Spring patterns — Roberts believes cool water in lakes during the early spring is the cranker's best friend. His reasoning is simple: Smallmouths are on the move from deeper wintering areas to the shallower flats. This requires anglers to search considerable stretches of water, making crankbait use ideal for this situation. And because few anglers in his region attempt cranking at this time, it remains an almost untapped gold mine for those who do.
"Most of my early spring and pre-spawn cranking is along those migration routes, such as rocky points, creek channels leading into bays, or shallow flats. Transition areas where soft muck bottom switches to rock rubble or a firmer bottom also are key sites. Key fishing depths are 7 to 14 feet."
But according to Roberts, the real secret to cold water cranking is "hanging" the bait. Each time he bumps a bottom object, he pauses the retrieve to allow the bait to hang in the water. Roberts achieves neutral buoyancy by using Storm's SuspenDots. For his favorite Poe's 300, he says six dots positioned directly on top of one another immediately in front of the first treble usually does the trick. However, because these wood baits are not identical in weight, some adjustment in the number of adhesive 'Dots may be needed.
Flying their colors
Everyone has his or her own opinions when it comes to crankbait colors for smallmouths.
Bill Albright keeps his crankbait colors uncomplicated. He uses either a shad pattern or a crawfish color. But he doesn't necessarily base color selection on what he suspects bass are eating at the time. Instead, he prefers to go with a light-colored baitfish pattern on bright days and a dark crawfish color on overcast days.
"Visibility is my concern," he says. "We know smallies eat both crawfish and various preyfish. And we also know they are opportunistic feeders, taking any forage that is in front of them. Baitfish or crawfish pattern — what difference does it make?"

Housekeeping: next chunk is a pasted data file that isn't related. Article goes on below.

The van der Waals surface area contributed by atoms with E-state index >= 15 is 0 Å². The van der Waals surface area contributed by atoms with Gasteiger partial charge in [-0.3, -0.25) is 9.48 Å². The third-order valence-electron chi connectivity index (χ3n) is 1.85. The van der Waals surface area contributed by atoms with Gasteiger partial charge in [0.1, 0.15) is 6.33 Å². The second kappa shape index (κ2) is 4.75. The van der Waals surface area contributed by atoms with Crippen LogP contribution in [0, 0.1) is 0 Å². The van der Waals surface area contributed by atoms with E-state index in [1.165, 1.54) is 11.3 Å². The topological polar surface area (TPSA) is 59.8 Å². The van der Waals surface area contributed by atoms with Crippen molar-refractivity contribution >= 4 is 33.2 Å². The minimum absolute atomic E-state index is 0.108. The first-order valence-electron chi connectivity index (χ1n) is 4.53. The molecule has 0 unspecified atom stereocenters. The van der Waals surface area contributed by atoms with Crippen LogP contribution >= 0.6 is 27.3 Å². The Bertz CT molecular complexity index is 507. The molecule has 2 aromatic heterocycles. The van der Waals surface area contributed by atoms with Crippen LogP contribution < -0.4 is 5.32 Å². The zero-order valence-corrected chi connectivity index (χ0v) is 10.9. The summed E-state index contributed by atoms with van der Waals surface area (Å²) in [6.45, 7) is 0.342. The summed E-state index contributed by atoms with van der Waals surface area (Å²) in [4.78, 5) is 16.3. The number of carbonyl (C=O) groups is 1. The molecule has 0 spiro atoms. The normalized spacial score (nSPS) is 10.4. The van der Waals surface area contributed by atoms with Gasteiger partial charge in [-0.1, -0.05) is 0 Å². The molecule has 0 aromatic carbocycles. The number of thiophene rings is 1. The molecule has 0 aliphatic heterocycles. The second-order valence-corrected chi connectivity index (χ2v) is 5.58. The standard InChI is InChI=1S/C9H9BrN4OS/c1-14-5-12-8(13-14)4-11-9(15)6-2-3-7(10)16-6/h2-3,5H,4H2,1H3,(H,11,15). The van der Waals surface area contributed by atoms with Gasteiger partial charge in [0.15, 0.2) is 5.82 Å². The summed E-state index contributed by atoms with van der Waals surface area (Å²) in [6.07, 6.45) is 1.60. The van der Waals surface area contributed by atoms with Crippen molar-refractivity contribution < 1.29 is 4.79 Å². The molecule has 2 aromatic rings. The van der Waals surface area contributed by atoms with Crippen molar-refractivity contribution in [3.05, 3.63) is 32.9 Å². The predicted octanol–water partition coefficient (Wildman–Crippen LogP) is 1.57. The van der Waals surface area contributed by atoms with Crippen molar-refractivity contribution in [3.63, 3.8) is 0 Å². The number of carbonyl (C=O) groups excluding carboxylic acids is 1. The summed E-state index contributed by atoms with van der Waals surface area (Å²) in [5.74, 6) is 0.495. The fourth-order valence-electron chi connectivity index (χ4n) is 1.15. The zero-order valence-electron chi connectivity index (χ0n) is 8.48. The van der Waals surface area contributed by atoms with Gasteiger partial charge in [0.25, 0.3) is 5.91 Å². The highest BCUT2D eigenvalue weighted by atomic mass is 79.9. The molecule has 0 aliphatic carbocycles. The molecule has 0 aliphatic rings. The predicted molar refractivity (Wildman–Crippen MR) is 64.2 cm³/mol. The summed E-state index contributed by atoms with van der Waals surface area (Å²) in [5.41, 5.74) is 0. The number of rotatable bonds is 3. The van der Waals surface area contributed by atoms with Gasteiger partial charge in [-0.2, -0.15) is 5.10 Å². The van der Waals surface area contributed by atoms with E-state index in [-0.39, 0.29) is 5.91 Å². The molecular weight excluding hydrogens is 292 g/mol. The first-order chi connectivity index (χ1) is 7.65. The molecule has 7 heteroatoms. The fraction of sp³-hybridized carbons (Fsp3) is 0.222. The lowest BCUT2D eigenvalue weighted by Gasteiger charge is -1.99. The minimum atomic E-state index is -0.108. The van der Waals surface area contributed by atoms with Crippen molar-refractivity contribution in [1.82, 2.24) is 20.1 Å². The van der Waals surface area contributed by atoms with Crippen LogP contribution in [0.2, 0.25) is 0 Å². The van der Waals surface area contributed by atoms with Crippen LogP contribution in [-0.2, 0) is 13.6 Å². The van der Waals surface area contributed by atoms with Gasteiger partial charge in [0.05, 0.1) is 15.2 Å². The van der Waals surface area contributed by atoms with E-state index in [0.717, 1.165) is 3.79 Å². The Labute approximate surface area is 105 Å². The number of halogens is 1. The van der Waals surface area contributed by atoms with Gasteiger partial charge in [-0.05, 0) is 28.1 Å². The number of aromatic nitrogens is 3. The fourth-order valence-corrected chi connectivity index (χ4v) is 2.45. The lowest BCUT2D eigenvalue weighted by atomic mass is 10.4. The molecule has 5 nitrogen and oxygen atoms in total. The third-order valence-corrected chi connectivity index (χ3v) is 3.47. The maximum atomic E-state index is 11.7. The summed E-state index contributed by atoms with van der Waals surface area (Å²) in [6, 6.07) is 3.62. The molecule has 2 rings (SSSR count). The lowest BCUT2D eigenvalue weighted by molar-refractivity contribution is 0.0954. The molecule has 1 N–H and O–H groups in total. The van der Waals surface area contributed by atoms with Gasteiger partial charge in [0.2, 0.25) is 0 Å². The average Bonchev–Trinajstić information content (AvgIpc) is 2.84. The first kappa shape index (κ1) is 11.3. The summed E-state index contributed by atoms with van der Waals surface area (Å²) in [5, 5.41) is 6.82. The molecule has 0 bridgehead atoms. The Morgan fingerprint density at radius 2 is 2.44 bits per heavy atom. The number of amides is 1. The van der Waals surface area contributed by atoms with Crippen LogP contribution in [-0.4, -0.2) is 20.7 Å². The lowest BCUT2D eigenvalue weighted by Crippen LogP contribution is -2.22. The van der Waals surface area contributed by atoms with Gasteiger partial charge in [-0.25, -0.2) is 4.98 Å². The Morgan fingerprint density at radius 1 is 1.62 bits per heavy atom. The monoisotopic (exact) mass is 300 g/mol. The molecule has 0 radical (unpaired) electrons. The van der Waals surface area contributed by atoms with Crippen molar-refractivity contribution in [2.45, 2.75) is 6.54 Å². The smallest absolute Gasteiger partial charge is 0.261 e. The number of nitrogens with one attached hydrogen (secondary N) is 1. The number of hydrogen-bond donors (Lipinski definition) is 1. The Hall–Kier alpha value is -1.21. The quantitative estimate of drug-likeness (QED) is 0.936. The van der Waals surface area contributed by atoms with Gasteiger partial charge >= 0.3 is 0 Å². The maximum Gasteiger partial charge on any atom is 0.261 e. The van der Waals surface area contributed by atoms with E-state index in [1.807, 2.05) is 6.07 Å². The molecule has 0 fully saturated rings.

Jeff Snyder has a different view, arguing that it is vital to match the color of the primary forage, especially in clear water.
"Smallmouths can see shades of colors better in low light than we can," he says. "They can identify subtleties that we cannot. The clearer the water, the more important it can be to use natural looking colors that represent the prey. I've seen biting smallmouths turn off when anglers throw some of those exotic colors used for walleyes. The exception would be the use of chartreuse baits in heavy current situations and in dingy water."
Bill Roberts favors a fire tiger pattern most of the year and in almost any water condition. "I do not believe in different spring and fall colors, or clear and dingy water colors," he notes. "For example, I recently won a tournament on Lake Shasta by cranking a fire tiger bait, and Shasta is crystal clear all the time. If I'm not throwing a fire tiger, then I'm probably cranking a crawfish pattern with a blue back. On some waters I fish in the spring, there is something special about a blue highlight on a crankbait."
How important is a suspending crankbait in cold water? Roberts tells about a Banks Lakes tournament one spring when he had a limit in eight minutes with one of his doctored baits and a stalling retrieve. Meanwhile, his boat partner - using an unweighted crankbait — didn't catch a single bass during the flurry.